Food and Travel II

How much is food a part of your travel? What’s your most notable food exploration amongst all your travels?

I love this next featured blog. Learn so much more about Japan culture and traditions from an English-learning Japanese blogger, milukiriu. Read fascinating information and stories, myths and histories. Watch some festival videos. Experience their Japanese holiday tradition and celebration style, and its differences from other culture. Milu’s Dream Traveler is one of my few favorite Japanese blogs.

Some people would say, “What is travel without food”. I say it’s still a travel. My blog shows evidences that food is not a big part of my travels. Being a very spontaneous, shoot-from-the-hip kind of guy I just let the chips fall where they may. I don’t plan on what I was going to eat when I travel. I’m actually stingy with food when I travel. I sometimes just bring a lunch box before I head out. I am no epicurean. I even buy those taquitos, hotdog or small burger at gas stations because they’re filling for such small price. If you eat near your travel destination, you expect the cost to be higher than regular. I sure can sacrifice food in replacement to other travel expenses.

There’s an exception to every rule, of course. That means, there must also be an exception to the rule that every rule has an exception. Unless the food exploration is the travel destination itself, then I’m all for it!

Itadakimasu! (Let’s eat!) This is Food and Travel, Japanese version. 😉


One of the most well-known festival food here in Okinawa is takoyaki or octopus balls. Don’t get excited. These are not actually “crown jewels”. 😀 They are just octopus meat in a shape of a ball. These balls don’t dribble either. However, these balls do come in a very satisfying package. 😆 Not my liking, but definitely worth the try when in Okinawa. The takoyaki, that is. 😀


Most festival stalls also sell churros (better believe it, although it’s more like a snack junk food) grilled meat on a stick, fries, corn, and this delicious noodles …


Moving on…

One of the biggest surprises for me coming here in Japan is their sushi. Apparently, I don’t pay too much attention to details when I watch Japanese movies or movies set in Japan. When I first ordered sushi here in Okinawa, I was expecting the typical traditional sushi roll. Instead, they served me this…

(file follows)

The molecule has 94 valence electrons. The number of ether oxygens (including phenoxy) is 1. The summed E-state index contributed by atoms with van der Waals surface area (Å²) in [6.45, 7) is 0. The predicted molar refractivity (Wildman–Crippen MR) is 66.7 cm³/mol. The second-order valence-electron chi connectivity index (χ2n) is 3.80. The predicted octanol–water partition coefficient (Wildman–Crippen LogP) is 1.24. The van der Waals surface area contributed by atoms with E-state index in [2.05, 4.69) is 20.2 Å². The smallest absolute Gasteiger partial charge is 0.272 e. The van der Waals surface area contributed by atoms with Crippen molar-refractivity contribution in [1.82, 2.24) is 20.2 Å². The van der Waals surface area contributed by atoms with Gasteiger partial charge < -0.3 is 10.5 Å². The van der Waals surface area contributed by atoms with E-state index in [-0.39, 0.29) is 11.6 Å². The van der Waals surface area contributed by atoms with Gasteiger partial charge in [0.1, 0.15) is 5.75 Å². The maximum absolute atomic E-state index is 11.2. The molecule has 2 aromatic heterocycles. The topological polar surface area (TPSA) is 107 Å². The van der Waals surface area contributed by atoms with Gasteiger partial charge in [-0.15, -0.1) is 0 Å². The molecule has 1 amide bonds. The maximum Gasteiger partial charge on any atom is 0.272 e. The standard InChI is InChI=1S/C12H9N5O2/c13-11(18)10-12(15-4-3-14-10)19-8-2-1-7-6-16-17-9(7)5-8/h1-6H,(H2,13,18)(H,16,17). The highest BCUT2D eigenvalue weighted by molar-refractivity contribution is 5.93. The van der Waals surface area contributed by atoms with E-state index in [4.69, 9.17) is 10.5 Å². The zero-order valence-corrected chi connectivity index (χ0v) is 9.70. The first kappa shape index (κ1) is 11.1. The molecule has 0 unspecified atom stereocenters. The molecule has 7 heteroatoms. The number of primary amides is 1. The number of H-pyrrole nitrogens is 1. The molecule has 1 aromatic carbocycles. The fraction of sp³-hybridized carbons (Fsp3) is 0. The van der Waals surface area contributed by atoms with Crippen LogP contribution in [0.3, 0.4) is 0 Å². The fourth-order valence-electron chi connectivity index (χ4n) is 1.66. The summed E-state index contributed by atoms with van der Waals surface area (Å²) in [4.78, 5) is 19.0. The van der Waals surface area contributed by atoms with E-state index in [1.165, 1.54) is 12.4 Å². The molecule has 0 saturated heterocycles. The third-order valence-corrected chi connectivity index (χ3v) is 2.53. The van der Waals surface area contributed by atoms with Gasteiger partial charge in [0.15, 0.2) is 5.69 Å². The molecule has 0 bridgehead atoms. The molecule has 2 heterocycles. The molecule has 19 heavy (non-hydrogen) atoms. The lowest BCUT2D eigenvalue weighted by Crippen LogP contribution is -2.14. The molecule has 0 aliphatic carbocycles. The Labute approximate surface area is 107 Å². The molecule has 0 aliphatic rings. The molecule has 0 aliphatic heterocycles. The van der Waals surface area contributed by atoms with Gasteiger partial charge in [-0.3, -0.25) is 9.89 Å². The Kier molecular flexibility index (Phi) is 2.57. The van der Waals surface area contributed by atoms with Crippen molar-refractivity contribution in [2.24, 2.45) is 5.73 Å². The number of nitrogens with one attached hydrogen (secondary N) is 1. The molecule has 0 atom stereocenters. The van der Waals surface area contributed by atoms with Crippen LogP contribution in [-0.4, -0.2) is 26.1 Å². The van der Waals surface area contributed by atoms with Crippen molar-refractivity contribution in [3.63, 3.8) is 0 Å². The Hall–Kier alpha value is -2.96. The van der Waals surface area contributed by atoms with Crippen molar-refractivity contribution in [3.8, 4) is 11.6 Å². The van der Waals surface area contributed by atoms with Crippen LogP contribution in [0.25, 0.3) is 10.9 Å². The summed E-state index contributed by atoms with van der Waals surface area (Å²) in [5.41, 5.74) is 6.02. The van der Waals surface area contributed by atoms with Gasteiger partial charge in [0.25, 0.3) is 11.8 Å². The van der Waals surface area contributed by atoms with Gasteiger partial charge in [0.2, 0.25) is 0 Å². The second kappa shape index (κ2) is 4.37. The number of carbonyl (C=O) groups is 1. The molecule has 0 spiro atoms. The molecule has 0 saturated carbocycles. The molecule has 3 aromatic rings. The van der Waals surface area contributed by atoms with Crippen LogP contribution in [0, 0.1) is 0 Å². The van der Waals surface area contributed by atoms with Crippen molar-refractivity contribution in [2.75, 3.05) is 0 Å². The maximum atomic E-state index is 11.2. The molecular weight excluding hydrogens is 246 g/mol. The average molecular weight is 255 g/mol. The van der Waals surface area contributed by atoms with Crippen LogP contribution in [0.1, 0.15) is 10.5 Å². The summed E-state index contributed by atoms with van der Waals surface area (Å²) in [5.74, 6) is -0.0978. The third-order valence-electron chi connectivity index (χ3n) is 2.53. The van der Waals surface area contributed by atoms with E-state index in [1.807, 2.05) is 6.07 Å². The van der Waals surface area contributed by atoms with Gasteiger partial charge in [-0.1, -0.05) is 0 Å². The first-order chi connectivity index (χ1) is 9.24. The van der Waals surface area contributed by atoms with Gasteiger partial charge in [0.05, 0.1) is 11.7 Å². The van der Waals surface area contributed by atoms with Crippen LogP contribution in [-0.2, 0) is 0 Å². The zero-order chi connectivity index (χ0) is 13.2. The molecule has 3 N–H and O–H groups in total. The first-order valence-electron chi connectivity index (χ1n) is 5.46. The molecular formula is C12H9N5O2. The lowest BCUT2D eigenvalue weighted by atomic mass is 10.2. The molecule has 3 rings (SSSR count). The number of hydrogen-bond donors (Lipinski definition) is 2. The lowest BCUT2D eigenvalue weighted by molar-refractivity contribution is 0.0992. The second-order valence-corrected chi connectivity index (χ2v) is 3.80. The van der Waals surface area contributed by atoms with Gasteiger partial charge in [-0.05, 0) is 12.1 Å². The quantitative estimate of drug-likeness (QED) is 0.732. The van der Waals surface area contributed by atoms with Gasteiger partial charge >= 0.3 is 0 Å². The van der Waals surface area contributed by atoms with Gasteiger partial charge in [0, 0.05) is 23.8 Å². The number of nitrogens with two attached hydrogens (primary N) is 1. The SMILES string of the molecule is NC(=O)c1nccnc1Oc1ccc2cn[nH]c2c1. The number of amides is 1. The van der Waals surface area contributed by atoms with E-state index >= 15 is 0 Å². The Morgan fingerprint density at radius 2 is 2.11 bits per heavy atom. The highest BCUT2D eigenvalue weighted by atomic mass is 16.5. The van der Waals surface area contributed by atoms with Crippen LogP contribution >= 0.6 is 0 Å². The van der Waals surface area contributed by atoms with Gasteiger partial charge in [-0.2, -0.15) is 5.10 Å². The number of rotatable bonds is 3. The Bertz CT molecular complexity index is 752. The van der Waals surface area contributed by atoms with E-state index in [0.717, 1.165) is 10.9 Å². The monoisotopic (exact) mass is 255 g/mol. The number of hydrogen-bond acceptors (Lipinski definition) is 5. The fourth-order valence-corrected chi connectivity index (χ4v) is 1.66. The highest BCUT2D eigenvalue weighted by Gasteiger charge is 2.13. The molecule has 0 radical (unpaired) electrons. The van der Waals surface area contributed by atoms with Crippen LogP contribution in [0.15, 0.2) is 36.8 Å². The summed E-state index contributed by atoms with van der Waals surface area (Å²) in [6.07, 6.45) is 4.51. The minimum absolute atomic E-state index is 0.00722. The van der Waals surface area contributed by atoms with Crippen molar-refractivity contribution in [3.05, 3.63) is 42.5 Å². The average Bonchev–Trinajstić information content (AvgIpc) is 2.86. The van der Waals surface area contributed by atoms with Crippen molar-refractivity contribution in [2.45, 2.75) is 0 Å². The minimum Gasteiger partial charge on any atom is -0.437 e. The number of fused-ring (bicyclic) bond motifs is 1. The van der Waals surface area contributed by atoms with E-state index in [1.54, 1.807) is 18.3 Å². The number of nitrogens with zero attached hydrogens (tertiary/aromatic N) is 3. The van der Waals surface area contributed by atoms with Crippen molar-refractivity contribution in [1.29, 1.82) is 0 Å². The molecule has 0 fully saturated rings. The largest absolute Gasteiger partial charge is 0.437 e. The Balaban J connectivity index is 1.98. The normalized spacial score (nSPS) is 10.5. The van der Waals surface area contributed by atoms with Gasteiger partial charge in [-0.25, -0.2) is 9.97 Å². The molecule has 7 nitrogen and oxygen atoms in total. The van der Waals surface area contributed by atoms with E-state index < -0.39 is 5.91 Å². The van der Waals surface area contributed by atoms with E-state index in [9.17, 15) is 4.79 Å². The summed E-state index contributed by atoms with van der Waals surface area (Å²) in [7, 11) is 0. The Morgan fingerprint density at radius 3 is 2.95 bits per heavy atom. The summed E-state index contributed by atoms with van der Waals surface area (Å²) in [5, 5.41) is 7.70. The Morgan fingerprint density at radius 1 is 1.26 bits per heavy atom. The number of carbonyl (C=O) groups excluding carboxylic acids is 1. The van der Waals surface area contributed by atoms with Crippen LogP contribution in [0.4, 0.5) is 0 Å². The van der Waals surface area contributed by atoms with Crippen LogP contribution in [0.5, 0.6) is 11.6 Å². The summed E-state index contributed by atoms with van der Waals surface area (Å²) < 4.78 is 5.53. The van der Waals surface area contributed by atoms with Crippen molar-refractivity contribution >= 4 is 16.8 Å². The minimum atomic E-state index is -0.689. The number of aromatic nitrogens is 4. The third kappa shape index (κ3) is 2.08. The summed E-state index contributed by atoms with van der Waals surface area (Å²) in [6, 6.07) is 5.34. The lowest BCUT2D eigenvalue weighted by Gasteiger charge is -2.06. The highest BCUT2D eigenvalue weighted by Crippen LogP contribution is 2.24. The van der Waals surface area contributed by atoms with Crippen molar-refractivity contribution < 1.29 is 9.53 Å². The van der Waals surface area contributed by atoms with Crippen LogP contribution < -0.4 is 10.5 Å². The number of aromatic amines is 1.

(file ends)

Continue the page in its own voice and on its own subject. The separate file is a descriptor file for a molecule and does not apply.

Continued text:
… A nigiri-zushi. To me that is sashimi (raw meat), which I didn’t really eat, up to that point. The only thing that separates sashimi and sushi is that sushi has rice with it. One thing you must know about me is that my biggest pet peeves is wasting food, so it was a big challenge for me to eat that plate. It even has wasabi in between the raw fish and the rice.

I shamefully didn’t finish that set because of the raw fish. Although, after a few more sushi places I’ve grown to love this kind of sushi.


That’s my shrimp sushi on a boat. When one sushi jumped out, I called out “Sushi Overboard!”. 😀

I love sushi but they are expensive in the US. Over here, it’s cheaper, and they offer more combinations in one order.

Last one…

Mochi! (Rice Balls!) It’s a traditional food usually served during New Year. The first time I tried it, we actually made it from scratch. It was so much fun. We pounded it, dipped it in kinako (grains of soy beans), formed it into balls, stuffed it with anko (sweet beans), and then we served it to Japanese school children. 😉 I took home some for me…


That day, some Japanese men also offered me to eat sweet azuki bean soup with mochi balls in it. It’s a familiar warming soup for the winter breeze. 😀 I rubbed my belly to show how I’m loving the food and how full I was, but they immediately freaked a little and pointed me the direction to the restroom. 😆

Last Call…

Just my girly dessert from a buffet…


All images are taken with Samsung S3.

Categories: Food, Japan, Travel

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49 replies »

  1. I think Japanese food is always carefully prepared and beautifully presented. Mochi is my favorite! There is a Japanese restaurant in Austin, you have to wait 45 minutes… Enjoyed reading the food and travel post! Thank you, Rommel!

  2. I love food and I love travel. Often it’s a problem for me because I don’t eat meat, I eat fish but don’t like it to be looking back at me! The places i prefer to go don’t usually cater for non meat eaters very well. I like to taste different things but often travel means losing weight, either for the lack of choice or because I often throw it back up 🙂 what’s a good holiday without getting sick eh???